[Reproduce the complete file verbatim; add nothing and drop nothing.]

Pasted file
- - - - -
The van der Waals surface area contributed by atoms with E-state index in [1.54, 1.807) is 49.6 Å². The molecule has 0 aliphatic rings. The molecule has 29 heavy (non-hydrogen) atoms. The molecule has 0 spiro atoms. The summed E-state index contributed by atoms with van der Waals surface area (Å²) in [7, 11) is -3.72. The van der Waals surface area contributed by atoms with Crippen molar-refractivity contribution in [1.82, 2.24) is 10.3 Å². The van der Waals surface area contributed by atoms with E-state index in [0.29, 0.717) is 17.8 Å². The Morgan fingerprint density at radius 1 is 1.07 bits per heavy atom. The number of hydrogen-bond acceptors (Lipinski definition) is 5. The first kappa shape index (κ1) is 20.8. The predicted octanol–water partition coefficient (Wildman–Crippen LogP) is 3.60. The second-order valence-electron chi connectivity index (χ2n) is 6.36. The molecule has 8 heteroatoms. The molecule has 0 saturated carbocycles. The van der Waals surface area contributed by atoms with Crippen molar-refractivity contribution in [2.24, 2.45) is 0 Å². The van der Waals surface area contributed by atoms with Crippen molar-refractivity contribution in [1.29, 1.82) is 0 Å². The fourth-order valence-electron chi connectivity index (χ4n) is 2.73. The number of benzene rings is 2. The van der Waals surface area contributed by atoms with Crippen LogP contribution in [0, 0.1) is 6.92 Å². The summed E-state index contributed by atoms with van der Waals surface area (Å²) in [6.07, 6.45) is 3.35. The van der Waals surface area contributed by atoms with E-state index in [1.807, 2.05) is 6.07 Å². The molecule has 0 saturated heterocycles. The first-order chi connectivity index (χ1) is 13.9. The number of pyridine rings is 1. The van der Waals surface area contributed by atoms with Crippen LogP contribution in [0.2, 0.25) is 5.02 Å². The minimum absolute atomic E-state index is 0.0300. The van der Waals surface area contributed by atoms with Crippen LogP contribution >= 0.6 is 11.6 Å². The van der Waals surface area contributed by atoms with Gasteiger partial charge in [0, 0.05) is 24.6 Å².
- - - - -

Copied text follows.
The van der Waals surface area contributed by atoms with E-state index in [1.54, 1.807) is 49.6 Å². The molecule has 0 aliphatic rings. The molecule has 29 heavy (non-hydrogen) atoms. The molecule has 0 spiro atoms. The summed E-state index contributed by atoms with van der Waals surface area (Å²) in [7, 11) is -3.72. The van der Waals surface area contributed by atoms with Crippen molar-refractivity contribution in [1.82, 2.24) is 10.3 Å². The van der Waals surface area contributed by atoms with E-state index in [0.29, 0.717) is 17.8 Å². The Morgan fingerprint density at radius 1 is 1.07 bits per heavy atom. The number of hydrogen-bond acceptors (Lipinski definition) is 5. The first kappa shape index (κ1) is 20.8. The predicted octanol–water partition coefficient (Wildman–Crippen LogP) is 3.60. The second-order valence-electron chi connectivity index (χ2n) is 6.36. The molecule has 8 heteroatoms. The molecule has 0 saturated carbocycles. The van der Waals surface area contributed by atoms with Crippen molar-refractivity contribution in [2.24, 2.45) is 0 Å². The van der Waals surface area contributed by atoms with Crippen molar-refractivity contribution in [1.29, 1.82) is 0 Å². The fourth-order valence-electron chi connectivity index (χ4n) is 2.73. The number of benzene rings is 2. The van der Waals surface area contributed by atoms with Crippen LogP contribution in [0, 0.1) is 6.92 Å². The summed E-state index contributed by atoms with van der Waals surface area (Å²) in [6.07, 6.45) is 3.35. The van der Waals surface area contributed by atoms with E-state index in [1.807, 2.05) is 6.07 Å². The molecule has 0 saturated heterocycles. The first-order chi connectivity index (χ1) is 13.9. The number of pyridine rings is 1. The van der Waals surface area contributed by atoms with Crippen LogP contribution in [0.2, 0.25) is 5.02 Å². The minimum absolute atomic E-state index is 0.0300. The van der Waals surface area contributed by atoms with Crippen LogP contribution >= 0.6 is 11.6 Å². The van der Waals surface area contributed by atoms with Gasteiger partial charge in [0, 0.05) is 24.6 Å².